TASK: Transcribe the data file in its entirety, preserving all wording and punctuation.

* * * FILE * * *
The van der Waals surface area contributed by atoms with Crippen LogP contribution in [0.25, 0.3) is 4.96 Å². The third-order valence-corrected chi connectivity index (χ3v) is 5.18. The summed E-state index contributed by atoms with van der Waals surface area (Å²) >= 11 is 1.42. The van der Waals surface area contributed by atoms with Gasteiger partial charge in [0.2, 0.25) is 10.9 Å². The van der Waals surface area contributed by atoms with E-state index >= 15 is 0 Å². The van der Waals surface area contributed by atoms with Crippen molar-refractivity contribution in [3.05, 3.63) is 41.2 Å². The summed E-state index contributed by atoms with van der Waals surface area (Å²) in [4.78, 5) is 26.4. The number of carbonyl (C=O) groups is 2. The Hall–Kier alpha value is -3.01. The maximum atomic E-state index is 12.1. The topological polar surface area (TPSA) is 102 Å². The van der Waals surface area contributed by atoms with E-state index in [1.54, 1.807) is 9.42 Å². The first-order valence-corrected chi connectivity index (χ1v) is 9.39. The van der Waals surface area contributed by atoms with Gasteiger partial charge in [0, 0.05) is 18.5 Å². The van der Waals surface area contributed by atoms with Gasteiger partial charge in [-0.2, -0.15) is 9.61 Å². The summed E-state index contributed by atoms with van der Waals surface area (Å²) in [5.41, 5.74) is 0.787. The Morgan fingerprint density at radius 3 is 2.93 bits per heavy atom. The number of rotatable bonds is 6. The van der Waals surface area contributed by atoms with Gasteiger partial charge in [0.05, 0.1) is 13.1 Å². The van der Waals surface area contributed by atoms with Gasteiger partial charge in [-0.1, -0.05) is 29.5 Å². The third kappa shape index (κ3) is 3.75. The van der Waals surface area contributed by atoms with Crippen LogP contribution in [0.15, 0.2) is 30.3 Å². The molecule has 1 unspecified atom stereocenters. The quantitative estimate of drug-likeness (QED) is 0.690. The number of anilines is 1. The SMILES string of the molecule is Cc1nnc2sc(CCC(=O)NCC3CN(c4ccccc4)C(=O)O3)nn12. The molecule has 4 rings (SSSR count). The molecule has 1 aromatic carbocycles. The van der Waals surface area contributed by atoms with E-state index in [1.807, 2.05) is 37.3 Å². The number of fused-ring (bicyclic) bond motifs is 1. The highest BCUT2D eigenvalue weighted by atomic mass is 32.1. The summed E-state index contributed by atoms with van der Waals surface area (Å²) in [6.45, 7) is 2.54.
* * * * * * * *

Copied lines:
The van der Waals surface area contributed by atoms with Crippen LogP contribution in [0.25, 0.3) is 4.96 Å². The third-order valence-corrected chi connectivity index (χ3v) is 5.18. The summed E-state index contributed by atoms with van der Waals surface area (Å²) >= 11 is 1.42. The van der Waals surface area contributed by atoms with Gasteiger partial charge in [0.2, 0.25) is 10.9 Å². The van der Waals surface area contributed by atoms with E-state index >= 15 is 0 Å². The van der Waals surface area contributed by atoms with Crippen molar-refractivity contribution in [3.05, 3.63) is 41.2 Å². The summed E-state index contributed by atoms with van der Waals surface area (Å²) in [4.78, 5) is 26.4. The number of carbonyl (C=O) groups is 2. The Hall–Kier alpha value is -3.01. The maximum atomic E-state index is 12.1. The topological polar surface area (TPSA) is 102 Å². The van der Waals surface area contributed by atoms with E-state index in [1.54, 1.807) is 9.42 Å². The first-order valence-corrected chi connectivity index (χ1v) is 9.39. The van der Waals surface area contributed by atoms with Gasteiger partial charge in [0, 0.05) is 18.5 Å². The van der Waals surface area contributed by atoms with Gasteiger partial charge in [-0.2, -0.15) is 9.61 Å². The summed E-state index contributed by atoms with van der Waals surface area (Å²) in [5.41, 5.74) is 0.787. The Morgan fingerprint density at radius 3 is 2.93 bits per heavy atom. The number of rotatable bonds is 6. The van der Waals surface area contributed by atoms with Gasteiger partial charge in [0.05, 0.1) is 13.1 Å². The van der Waals surface area contributed by atoms with Gasteiger partial charge in [-0.1, -0.05) is 29.5 Å². The third kappa shape index (κ3) is 3.75. The van der Waals surface area contributed by atoms with Crippen LogP contribution in [0.15, 0.2) is 30.3 Å². The molecule has 1 unspecified atom stereocenters. The quantitative estimate of drug-likeness (QED) is 0.690. The number of anilines is 1. The SMILES string of the molecule is Cc1nnc2sc(CCC(=O)NCC3CN(c4ccccc4)C(=O)O3)nn12. The molecule has 4 rings (SSSR count). The molecule has 1 aromatic carbocycles. The van der Waals surface area contributed by atoms with E-state index in [1.807, 2.05) is 37.3 Å². The number of fused-ring (bicyclic) bond motifs is 1. The highest BCUT2D eigenvalue weighted by atomic mass is 32.1. The summed E-state index contributed by atoms with van der Waals surface area (Å²) in [6.45, 7) is 2.54.